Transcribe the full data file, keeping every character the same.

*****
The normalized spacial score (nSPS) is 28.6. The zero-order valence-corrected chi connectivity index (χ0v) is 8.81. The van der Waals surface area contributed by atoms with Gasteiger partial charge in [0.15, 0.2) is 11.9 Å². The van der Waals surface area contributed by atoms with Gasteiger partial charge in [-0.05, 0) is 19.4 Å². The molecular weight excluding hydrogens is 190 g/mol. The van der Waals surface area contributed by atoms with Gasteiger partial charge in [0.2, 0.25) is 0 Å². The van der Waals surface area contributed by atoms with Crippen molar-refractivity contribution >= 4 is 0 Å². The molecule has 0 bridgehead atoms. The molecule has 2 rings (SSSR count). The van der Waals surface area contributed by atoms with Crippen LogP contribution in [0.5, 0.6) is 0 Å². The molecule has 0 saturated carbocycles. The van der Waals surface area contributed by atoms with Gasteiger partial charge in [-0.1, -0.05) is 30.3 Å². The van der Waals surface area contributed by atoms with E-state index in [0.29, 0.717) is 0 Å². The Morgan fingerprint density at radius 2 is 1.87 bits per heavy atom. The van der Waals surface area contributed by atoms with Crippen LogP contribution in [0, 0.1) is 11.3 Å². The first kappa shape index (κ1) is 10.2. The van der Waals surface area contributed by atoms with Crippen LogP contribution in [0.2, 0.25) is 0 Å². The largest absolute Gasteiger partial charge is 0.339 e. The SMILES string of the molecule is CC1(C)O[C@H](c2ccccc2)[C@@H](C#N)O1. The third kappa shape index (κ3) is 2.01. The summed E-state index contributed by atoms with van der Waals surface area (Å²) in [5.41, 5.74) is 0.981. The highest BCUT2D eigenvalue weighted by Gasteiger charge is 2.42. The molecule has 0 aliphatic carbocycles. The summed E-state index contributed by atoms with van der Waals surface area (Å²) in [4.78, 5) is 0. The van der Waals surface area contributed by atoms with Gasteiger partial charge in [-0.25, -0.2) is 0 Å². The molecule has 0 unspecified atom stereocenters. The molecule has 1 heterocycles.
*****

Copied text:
The normalized spacial score (nSPS) is 28.6. The zero-order valence-corrected chi connectivity index (χ0v) is 8.81. The van der Waals surface area contributed by atoms with Gasteiger partial charge in [0.15, 0.2) is 11.9 Å². The van der Waals surface area contributed by atoms with Gasteiger partial charge in [-0.05, 0) is 19.4 Å². The molecular weight excluding hydrogens is 190 g/mol. The van der Waals surface area contributed by atoms with Gasteiger partial charge in [0.2, 0.25) is 0 Å². The van der Waals surface area contributed by atoms with Crippen molar-refractivity contribution >= 4 is 0 Å². The molecule has 0 bridgehead atoms. The molecule has 2 rings (SSSR count). The van der Waals surface area contributed by atoms with Crippen LogP contribution in [0.5, 0.6) is 0 Å². The molecule has 0 saturated carbocycles. The van der Waals surface area contributed by atoms with Gasteiger partial charge in [-0.1, -0.05) is 30.3 Å². The van der Waals surface area contributed by atoms with E-state index in [0.29, 0.717) is 0 Å². The Morgan fingerprint density at radius 2 is 1.87 bits per heavy atom. The van der Waals surface area contributed by atoms with Crippen LogP contribution in [0, 0.1) is 11.3 Å². The first kappa shape index (κ1) is 10.2. The van der Waals surface area contributed by atoms with Crippen LogP contribution in [0.2, 0.25) is 0 Å². The largest absolute Gasteiger partial charge is 0.339 e. The SMILES string of the molecule is CC1(C)O[C@H](c2ccccc2)[C@@H](C#N)O1. The third kappa shape index (κ3) is 2.01. The summed E-state index contributed by atoms with van der Waals surface area (Å²) in [5.41, 5.74) is 0.981. The highest BCUT2D eigenvalue weighted by Gasteiger charge is 2.42. The molecule has 0 aliphatic carbocycles. The summed E-state index contributed by atoms with van der Waals surface area (Å²) in [4.78, 5) is 0. The van der Waals surface area contributed by atoms with Gasteiger partial charge in [-0.25, -0.2) is 0 Å². The molecule has 0 unspecified atom stereocenters. The molecule has 1 heterocycles.